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Redline: Drivers will soon need sim racing profiles to help career

Team Redline boss Dom Duhan believes that every junior driver will need a sim racing profile soon if "they're going to reach the top"

Redline's Formula 1 stars Max Verstappen and Lando Norris recently won the virtual Spa 24 hours alongside Pure Racing Team's Max Benecke and Max Wenig.

The outfit has a strong track record in sim racing, winning Formula E's Vegas eRace and its $1million prize fund in 2017, and Redline's support team for the iRacing Spa 24 Hours included a race engineer from Formula 2 and Formula 3 outfit MP Motorsport.

Verstappen and Norris have split their time between real and virtual racing for their entire careers, and Duhan expects it to become an increasing trend.

"I see nearly every major upcoming F1 or junior driver coming through the ranks needing to have a sim racing profile," Duhan told Autosport.

"If they're going to reach the top, they need to understand the community and the ecosystem, and they also need to engage with it.

"Once they do - if they're a success - they have a massive fanbase of people that have seen them race before, have raced with them, and that will support them.

"Max and Lando had two of the best junior careers of all time. Simulators weren't that good back in the day, they still had to have that raw ability, but sim racing is a good way of keeping your skills sharp and learning racecraft.

"These guys drive every two weeks [in F1], but you don't get to race against people that much. When you do sim racing, you get to race against people every day on accurate, laser-scanned tracks."

Duhan also believes that the trend of sim racers graduating into real-life motorsport is needed because of the increase in costs to participate.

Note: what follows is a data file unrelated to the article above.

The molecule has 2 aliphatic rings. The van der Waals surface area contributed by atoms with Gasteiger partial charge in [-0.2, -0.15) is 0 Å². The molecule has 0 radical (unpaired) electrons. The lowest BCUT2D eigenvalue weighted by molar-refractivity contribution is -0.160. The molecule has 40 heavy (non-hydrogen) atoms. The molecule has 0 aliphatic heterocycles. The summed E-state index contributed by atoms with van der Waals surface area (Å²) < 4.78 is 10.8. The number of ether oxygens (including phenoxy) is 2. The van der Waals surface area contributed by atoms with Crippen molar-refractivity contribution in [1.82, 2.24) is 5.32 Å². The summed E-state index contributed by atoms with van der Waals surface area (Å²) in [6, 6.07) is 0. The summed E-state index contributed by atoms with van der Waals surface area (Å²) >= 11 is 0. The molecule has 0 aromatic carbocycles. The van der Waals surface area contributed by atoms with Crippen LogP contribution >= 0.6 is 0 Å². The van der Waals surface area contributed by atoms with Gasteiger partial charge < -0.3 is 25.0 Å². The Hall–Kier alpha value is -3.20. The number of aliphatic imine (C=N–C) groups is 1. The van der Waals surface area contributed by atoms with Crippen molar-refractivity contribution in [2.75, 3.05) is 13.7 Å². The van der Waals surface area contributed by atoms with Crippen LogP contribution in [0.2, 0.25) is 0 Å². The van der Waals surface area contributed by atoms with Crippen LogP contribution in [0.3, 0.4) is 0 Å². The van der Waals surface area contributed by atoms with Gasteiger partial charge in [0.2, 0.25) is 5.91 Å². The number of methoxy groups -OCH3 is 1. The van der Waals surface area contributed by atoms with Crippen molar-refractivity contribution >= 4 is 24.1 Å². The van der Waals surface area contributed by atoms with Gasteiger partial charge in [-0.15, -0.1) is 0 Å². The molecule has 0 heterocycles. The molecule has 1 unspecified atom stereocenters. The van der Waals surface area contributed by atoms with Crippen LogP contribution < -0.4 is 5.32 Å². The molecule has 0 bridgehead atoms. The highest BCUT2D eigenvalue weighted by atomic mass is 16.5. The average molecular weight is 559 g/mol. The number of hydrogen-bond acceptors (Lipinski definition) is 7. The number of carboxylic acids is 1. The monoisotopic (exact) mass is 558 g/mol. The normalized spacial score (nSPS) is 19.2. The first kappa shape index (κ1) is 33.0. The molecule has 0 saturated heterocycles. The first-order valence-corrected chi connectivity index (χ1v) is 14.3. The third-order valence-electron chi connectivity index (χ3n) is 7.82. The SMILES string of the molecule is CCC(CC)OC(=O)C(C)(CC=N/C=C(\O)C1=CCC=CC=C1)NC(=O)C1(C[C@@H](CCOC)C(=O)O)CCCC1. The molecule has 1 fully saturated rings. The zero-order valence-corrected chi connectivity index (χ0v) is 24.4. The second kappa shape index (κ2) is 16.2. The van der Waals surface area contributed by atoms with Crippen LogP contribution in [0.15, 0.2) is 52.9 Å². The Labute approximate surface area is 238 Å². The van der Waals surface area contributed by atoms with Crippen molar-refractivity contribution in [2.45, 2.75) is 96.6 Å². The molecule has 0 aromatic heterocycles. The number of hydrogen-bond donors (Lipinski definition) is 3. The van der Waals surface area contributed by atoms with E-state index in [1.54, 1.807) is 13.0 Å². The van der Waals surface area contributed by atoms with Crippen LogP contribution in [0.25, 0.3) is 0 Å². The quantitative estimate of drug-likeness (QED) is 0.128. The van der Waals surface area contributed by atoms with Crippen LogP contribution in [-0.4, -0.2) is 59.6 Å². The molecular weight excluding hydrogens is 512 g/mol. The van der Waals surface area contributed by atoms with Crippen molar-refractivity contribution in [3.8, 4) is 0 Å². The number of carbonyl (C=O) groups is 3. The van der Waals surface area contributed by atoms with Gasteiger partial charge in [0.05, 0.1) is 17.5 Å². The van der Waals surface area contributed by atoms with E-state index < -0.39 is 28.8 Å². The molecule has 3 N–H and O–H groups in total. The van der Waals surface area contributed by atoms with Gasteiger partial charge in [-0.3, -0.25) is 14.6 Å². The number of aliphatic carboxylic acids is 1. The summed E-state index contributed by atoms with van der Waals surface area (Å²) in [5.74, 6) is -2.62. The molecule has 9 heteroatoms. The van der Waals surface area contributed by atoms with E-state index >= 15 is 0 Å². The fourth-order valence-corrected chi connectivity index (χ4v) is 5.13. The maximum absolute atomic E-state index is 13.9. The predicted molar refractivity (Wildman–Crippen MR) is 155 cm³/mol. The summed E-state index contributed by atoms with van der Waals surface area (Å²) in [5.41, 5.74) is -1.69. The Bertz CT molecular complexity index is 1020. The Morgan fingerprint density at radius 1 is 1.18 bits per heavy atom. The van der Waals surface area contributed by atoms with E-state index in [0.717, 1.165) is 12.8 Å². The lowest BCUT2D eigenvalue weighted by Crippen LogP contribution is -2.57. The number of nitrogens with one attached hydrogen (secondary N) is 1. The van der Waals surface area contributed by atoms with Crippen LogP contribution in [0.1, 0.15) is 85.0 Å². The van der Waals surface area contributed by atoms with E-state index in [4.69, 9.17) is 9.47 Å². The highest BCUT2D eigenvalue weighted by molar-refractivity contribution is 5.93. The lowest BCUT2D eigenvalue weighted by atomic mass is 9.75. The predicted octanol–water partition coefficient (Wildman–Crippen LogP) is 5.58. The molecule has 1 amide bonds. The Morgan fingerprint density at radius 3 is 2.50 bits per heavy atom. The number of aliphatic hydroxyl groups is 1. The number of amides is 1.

World's Fastest Gamer winner and McLaren simulator driver Rudy van Buren and Redline's Enzo Bonito have both competed at the Race Of Champions over the past two years.

Van Buren shone in 2018, beating current F1 driver Lando Norris, two-time World Endurance champion Timo Bernhard, and BMW DTM driver Joel Eriksson.

Earlier this year, Bonito beat 2016/17 Formula E champion Lucas di Grassi and IndyCar's Ryan Hunter-Reay in Mexico.

"All the best talent will eventually come through sim racing, I'd imagine," Duhan added. "It's just so much broader in terms of the user base. It's just about filtering that into motorsport.

"You saw what Enzo and Rudy were able to do at the Race of Champions, which was crazy considering how little they've done in the past.

"It's really what motorsport needs because let's face it, motorsport's just become too expensive to give any sort of hope to reach the top level where you actually get paid.

"Max and Lando are uber talents, super fast in sim racing and real racing, but I'm not sure everybody on the F1 grid is as good, and I'm sure there are sim racers that would actually perform better than them.

"If we want to see the best racing the best in motorsport, things have got to change."

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